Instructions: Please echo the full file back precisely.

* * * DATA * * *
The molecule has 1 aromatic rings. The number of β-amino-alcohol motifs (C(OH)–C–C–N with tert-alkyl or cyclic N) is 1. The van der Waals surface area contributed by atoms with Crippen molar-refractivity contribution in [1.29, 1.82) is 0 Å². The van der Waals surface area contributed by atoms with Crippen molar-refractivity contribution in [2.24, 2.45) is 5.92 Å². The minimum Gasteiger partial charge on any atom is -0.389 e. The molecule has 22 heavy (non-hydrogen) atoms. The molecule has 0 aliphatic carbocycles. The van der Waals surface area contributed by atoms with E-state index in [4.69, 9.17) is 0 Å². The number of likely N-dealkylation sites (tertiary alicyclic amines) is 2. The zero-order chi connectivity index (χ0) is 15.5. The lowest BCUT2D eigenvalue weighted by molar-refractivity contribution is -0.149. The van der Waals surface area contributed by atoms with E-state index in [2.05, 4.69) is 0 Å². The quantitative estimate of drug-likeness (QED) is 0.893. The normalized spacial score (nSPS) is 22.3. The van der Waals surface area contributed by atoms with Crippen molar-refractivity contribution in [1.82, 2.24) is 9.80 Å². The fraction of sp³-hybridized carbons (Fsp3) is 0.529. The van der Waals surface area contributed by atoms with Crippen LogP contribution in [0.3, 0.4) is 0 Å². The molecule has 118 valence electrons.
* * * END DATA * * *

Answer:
The molecule has 1 aromatic rings. The number of β-amino-alcohol motifs (C(OH)–C–C–N with tert-alkyl or cyclic N) is 1. The van der Waals surface area contributed by atoms with Crippen molar-refractivity contribution in [1.29, 1.82) is 0 Å². The van der Waals surface area contributed by atoms with Crippen molar-refractivity contribution in [2.24, 2.45) is 5.92 Å². The minimum Gasteiger partial charge on any atom is -0.389 e. The molecule has 22 heavy (non-hydrogen) atoms. The molecule has 0 aliphatic carbocycles. The van der Waals surface area contributed by atoms with E-state index in [4.69, 9.17) is 0 Å². The number of likely N-dealkylation sites (tertiary alicyclic amines) is 2. The zero-order chi connectivity index (χ0) is 15.5. The lowest BCUT2D eigenvalue weighted by molar-refractivity contribution is -0.149. The van der Waals surface area contributed by atoms with E-state index in [2.05, 4.69) is 0 Å². The quantitative estimate of drug-likeness (QED) is 0.893. The normalized spacial score (nSPS) is 22.3. The van der Waals surface area contributed by atoms with Crippen molar-refractivity contribution in [1.82, 2.24) is 9.80 Å². The fraction of sp³-hybridized carbons (Fsp3) is 0.529. The van der Waals surface area contributed by atoms with Crippen LogP contribution in [0.3, 0.4) is 0 Å². The molecule has 118 valence electrons.